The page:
A new program called IN-Reach will be implemented this summer, recruiting high school students from local schools to work in University research labs. The program, founded by Melisa Olgun ’20 and supported by the Jewett Center for Community Partnerships (JCCP), the McNair Fellowship, and the NSM Coalition, will emphasize recruiting minority, first-generation, and low-income students. These students will be exposed to the workings of research labs in an effort to demonstrate the process of scientific research, as well as give students relevant experience in the scientific areas that interest them.
“Something like this is really special, because you’re giving that student that opportunity to see what science is like, and it’s an exposure that they otherwise wouldn’t have gotten,” Olgun explained.
The program will run from June 17 to July 29, which is the last day of the Wesleyan Science Research Program, a summer research program for University undergraduates working in University labs. Students will be paired with a lab and a mentor and will be required to work in their respective labs for at least two hours a week, but they will have the option to increase their hours per week if their mentor agrees. Students will be expected to follow a regimented schedule and keep track of the work they are performing for the lab. The work will vary based on the specific research, but Olgun notes that she wants this experience to provide an authentic taste of lab work.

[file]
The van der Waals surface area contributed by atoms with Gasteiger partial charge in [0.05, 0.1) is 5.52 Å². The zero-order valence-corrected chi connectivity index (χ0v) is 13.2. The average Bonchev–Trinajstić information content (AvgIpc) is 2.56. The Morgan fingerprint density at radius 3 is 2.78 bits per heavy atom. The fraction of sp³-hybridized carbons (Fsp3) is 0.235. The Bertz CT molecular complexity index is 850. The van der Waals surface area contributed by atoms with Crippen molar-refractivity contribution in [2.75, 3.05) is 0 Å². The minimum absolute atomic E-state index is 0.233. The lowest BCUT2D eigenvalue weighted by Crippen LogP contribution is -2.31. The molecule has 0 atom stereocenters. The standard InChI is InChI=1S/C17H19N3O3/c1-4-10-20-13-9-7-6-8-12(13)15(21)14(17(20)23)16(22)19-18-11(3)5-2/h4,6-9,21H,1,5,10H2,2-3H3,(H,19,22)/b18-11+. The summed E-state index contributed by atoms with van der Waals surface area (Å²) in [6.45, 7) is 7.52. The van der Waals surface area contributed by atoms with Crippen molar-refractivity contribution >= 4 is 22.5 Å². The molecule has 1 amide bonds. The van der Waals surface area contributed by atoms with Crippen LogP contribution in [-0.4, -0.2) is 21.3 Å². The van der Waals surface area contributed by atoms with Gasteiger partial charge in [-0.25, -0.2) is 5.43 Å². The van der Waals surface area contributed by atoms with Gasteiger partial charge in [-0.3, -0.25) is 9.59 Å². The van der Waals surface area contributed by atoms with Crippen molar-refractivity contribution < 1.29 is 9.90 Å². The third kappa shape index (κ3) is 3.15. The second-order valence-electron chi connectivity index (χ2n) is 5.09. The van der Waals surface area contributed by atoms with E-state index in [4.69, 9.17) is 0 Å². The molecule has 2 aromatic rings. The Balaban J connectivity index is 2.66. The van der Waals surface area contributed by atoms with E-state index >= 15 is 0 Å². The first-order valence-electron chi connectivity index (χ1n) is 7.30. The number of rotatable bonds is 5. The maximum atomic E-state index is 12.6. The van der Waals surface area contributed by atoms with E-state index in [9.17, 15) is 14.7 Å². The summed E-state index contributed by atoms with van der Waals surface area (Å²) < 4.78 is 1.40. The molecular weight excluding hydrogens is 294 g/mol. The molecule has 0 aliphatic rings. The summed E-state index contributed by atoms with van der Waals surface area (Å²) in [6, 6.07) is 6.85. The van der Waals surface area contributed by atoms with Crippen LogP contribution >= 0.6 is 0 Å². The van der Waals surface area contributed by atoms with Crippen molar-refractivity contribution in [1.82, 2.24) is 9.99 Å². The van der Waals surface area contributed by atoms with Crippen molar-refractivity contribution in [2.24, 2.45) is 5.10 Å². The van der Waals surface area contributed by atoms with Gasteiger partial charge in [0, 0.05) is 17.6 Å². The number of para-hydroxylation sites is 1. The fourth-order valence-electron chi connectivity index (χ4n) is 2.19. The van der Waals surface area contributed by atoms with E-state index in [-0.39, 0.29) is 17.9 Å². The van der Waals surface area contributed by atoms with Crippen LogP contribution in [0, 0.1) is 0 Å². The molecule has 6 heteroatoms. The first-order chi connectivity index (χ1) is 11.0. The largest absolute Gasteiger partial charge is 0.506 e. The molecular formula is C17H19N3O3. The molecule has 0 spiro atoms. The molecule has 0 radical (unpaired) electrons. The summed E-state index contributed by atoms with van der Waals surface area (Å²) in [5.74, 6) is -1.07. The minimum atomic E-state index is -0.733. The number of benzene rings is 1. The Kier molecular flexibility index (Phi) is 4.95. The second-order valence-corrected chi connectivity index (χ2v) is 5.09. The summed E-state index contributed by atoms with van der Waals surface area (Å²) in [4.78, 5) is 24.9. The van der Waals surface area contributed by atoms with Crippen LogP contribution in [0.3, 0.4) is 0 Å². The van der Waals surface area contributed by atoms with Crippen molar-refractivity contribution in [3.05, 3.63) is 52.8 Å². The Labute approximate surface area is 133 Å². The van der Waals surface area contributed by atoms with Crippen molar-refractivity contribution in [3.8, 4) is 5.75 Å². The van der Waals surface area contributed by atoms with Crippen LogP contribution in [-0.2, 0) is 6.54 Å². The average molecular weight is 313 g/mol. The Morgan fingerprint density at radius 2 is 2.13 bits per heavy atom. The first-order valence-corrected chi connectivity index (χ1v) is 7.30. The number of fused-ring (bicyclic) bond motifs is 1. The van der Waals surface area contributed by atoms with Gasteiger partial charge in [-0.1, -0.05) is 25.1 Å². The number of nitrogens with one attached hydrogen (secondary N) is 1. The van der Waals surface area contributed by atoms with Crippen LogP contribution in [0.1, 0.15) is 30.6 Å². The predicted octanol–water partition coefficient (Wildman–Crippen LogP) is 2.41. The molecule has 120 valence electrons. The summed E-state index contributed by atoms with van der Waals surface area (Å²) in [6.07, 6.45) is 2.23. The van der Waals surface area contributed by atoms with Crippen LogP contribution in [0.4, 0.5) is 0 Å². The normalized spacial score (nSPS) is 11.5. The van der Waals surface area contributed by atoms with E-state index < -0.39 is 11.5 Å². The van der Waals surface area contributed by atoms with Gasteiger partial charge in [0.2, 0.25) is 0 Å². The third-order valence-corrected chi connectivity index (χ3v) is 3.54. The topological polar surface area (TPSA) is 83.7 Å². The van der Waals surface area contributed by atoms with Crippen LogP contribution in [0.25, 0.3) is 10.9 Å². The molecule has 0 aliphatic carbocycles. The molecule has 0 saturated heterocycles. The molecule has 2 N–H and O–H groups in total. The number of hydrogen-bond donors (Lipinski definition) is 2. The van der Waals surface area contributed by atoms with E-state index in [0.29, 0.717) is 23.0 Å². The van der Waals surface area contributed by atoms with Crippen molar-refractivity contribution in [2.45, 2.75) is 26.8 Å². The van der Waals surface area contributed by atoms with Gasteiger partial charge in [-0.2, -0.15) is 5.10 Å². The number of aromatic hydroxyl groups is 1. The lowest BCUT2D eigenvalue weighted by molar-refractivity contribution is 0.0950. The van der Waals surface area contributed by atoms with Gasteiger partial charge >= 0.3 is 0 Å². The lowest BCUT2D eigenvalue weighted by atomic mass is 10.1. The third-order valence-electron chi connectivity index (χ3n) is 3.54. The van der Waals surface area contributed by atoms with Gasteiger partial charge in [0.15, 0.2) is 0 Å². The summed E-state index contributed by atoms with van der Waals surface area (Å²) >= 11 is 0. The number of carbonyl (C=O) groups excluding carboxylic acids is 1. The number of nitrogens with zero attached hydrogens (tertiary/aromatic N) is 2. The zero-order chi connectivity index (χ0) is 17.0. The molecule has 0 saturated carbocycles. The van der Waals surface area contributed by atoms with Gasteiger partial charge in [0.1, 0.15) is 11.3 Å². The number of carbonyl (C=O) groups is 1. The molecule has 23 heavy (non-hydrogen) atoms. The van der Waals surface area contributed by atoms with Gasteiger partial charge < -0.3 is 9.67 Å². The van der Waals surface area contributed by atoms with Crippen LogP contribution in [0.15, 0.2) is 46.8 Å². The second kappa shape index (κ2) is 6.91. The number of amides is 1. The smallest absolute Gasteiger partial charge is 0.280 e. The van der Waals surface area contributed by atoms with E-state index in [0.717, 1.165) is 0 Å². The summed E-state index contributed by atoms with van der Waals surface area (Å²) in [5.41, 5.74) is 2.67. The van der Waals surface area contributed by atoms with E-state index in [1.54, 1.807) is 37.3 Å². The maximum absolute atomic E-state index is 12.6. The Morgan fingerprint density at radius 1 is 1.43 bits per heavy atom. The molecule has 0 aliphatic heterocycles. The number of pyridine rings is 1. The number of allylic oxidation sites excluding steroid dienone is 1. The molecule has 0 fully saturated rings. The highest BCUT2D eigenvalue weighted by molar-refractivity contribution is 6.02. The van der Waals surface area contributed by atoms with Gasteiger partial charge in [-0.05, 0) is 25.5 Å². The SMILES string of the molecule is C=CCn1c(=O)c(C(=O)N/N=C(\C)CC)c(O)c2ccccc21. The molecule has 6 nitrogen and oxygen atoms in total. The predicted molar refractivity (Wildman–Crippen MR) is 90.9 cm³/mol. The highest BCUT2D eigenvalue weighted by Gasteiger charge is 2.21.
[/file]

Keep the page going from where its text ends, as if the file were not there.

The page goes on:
“I do want this to be a more natural exposure to what science is like,” Olgun noted. “This isn’t going to be exciting at all times, but this is good experience to see what research is like.”
After coming up with the idea for the program, Olgun applied for and received the Student Innovation Fund from the JCCP. She is using the money to hire a student to design flyers and literature about the program, as well as offer end-of-the-summer gifts to students and pay for any expenses along the way.